Or, to translate, the person who owns that land gets to accuse anyone who is in the water or on the land of trespassing as long as the owners have gotten out there and clearly marked the area.

Texas Parks and Wildlife officials have found that STORM's lease is technically valid, as leases go, but still legally no good because they say the Chambers-Liberty Counties Navigation District didn't have the right to give STORM the lease in the first place, because the submerged land belongs to the state. Woody and Nelson, naturally, don't agree with that stance. It's no surprise, thus, that this bill has language that will make it totally okay for navigation districts to write a lease like the one that STORM already holds. And it's even less surprising that the whole thing "applies to a lease for district-owned submerged land for the creation of cultivated oyster beds or for the protection of natural oyster beds, regardless of when the lease was executed."

STORM issued a release after the bill was filed with Woody reiterating his stance that this entire project is about restoring the oyster reefs and the environment.

"This bill will enable environmentally conscious landowners like STORM to build thousands of acres of new oyster reefs, which will lead to cleaner water, better habitat for marine life and a stronger oyster industry," Woody states. "By leasing submerged land to environmentally responsible groups like STORM, navigation districts throughout the state can be better stewards of our natural resources while earning a better return for taxpayers."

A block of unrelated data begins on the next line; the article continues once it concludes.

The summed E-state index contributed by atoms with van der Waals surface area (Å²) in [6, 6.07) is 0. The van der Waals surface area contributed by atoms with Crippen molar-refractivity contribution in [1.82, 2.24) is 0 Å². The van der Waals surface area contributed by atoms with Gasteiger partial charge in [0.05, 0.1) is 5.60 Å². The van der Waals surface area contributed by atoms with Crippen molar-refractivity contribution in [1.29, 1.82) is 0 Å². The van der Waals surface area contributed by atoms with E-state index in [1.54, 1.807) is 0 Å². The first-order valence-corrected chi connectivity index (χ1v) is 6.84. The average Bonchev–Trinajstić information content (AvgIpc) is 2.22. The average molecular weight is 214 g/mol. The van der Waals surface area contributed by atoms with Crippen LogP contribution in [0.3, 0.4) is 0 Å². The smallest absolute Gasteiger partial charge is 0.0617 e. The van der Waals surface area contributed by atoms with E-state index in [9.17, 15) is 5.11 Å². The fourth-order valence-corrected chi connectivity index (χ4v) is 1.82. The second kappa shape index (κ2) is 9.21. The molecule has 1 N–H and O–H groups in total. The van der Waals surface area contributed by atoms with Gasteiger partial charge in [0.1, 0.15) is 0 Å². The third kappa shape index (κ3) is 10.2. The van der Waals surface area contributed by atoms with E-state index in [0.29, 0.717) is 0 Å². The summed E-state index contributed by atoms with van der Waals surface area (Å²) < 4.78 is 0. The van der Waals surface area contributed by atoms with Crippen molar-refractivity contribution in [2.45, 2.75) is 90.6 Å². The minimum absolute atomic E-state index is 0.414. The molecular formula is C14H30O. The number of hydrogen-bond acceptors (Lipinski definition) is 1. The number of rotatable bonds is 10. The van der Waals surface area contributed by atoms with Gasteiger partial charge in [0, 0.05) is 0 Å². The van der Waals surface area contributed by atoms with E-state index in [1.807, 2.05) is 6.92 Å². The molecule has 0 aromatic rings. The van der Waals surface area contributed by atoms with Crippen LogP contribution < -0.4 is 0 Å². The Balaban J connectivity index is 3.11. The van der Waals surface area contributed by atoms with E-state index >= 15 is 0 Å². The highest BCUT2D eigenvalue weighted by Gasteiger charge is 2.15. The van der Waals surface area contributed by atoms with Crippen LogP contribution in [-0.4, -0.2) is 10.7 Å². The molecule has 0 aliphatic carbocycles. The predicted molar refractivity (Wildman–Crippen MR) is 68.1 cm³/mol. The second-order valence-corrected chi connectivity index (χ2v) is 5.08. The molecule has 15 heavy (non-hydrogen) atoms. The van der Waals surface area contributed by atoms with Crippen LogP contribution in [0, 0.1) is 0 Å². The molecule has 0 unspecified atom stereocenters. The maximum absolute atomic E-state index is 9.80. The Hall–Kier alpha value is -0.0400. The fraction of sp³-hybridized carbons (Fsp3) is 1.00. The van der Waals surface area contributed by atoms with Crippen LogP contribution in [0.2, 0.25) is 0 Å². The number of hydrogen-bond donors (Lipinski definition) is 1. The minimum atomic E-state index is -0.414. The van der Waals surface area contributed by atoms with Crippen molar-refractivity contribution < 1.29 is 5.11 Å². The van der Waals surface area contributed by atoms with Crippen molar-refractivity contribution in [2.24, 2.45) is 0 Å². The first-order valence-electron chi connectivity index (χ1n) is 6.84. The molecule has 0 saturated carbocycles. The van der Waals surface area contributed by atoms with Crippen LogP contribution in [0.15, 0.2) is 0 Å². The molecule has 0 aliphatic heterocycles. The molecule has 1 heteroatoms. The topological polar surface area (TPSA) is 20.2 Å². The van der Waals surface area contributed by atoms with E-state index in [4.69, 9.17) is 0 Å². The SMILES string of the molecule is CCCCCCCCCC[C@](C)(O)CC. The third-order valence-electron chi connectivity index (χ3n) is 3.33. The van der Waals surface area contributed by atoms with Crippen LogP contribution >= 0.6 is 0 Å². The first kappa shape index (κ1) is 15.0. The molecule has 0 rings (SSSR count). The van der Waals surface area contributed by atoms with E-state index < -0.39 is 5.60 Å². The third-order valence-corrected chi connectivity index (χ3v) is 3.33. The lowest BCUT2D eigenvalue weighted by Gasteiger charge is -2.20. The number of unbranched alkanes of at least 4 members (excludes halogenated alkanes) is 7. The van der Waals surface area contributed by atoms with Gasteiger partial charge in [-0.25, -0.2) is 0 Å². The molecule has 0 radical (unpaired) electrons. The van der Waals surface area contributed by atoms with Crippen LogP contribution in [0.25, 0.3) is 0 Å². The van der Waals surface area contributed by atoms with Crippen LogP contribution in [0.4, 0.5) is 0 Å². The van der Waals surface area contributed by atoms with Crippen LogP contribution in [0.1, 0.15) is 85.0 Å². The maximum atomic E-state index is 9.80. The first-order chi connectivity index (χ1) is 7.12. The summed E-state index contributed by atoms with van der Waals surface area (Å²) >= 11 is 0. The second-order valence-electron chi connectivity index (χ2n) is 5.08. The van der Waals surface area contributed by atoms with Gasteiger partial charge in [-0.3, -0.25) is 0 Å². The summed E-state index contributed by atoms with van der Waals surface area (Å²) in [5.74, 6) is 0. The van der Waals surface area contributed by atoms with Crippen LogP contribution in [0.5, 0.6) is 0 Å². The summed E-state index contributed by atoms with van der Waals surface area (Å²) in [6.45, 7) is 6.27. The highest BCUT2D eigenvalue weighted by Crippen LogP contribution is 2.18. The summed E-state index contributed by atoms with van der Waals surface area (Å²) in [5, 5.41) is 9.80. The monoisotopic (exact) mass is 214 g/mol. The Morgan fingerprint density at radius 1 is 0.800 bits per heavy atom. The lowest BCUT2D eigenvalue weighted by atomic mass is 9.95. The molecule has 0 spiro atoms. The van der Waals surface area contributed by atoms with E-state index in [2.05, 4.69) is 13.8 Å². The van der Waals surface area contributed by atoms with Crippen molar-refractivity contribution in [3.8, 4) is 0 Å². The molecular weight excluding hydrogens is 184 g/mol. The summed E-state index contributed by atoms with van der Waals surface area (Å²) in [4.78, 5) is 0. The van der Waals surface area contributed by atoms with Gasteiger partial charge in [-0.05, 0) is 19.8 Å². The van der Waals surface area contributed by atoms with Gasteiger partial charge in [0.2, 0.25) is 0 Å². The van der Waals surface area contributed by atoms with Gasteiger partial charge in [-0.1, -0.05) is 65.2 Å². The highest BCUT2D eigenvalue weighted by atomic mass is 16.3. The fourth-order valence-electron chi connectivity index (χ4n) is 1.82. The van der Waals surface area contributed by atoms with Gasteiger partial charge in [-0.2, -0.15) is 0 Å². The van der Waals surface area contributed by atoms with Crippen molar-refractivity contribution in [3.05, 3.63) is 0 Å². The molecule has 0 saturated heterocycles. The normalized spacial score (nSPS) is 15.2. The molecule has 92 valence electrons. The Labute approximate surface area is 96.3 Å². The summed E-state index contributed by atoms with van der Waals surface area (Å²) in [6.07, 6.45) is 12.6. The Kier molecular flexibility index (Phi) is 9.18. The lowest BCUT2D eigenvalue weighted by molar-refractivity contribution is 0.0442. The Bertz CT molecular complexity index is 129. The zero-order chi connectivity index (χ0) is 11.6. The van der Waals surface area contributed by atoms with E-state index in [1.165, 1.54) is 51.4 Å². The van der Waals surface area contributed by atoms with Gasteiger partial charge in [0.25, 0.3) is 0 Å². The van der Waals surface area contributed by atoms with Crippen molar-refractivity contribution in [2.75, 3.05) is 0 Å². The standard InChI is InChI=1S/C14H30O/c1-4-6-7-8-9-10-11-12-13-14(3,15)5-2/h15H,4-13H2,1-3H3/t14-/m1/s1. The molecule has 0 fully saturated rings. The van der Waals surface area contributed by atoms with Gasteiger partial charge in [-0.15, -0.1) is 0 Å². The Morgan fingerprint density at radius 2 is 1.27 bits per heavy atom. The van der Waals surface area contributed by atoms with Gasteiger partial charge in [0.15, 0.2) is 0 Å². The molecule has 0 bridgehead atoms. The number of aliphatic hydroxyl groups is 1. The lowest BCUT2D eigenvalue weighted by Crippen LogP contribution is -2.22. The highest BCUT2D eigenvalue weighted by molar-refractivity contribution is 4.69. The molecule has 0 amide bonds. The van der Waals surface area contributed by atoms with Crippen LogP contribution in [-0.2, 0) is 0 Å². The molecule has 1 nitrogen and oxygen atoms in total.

However, Lisa Halili, one of the founders and owners of Prestige Oysters, and one of the leading opponents to STORM, was less than thrilled to see the bill filed.She says that the environmentalism Woody and Nelson tout is just a cover for a land grab of the public oyster reefs. "Not only does this bill validate the [STORM] lease, it takes the authority from Texas Parks and Wildlife and puts it in the hands of a private citizen," Halili says.

Halili and the other STORM opponents have been lobbying hard against the bill since it was filed last Thursday. They've been watching for it and preparing to oppose it since they first heard rumors about such a bill in January. "Nobody can wrap their head around the fact that we're still having to fight this," she says. "If you want to protect the resource and you claim what you're doing is right, but then you have to go pass a law after the fact to actually make what you're doing legal, then you can't be doing the right thing."

We have a call in to Deshotel to speak with him about his reasons for filing HB 3335, and we'll update with his comments as soon as we hear from him.

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Dianna Wray is a nationally award-winning journalist. Born and raised in Houston, she writes about everything from NASA to oil to horse races.
Contact: Dianna Wray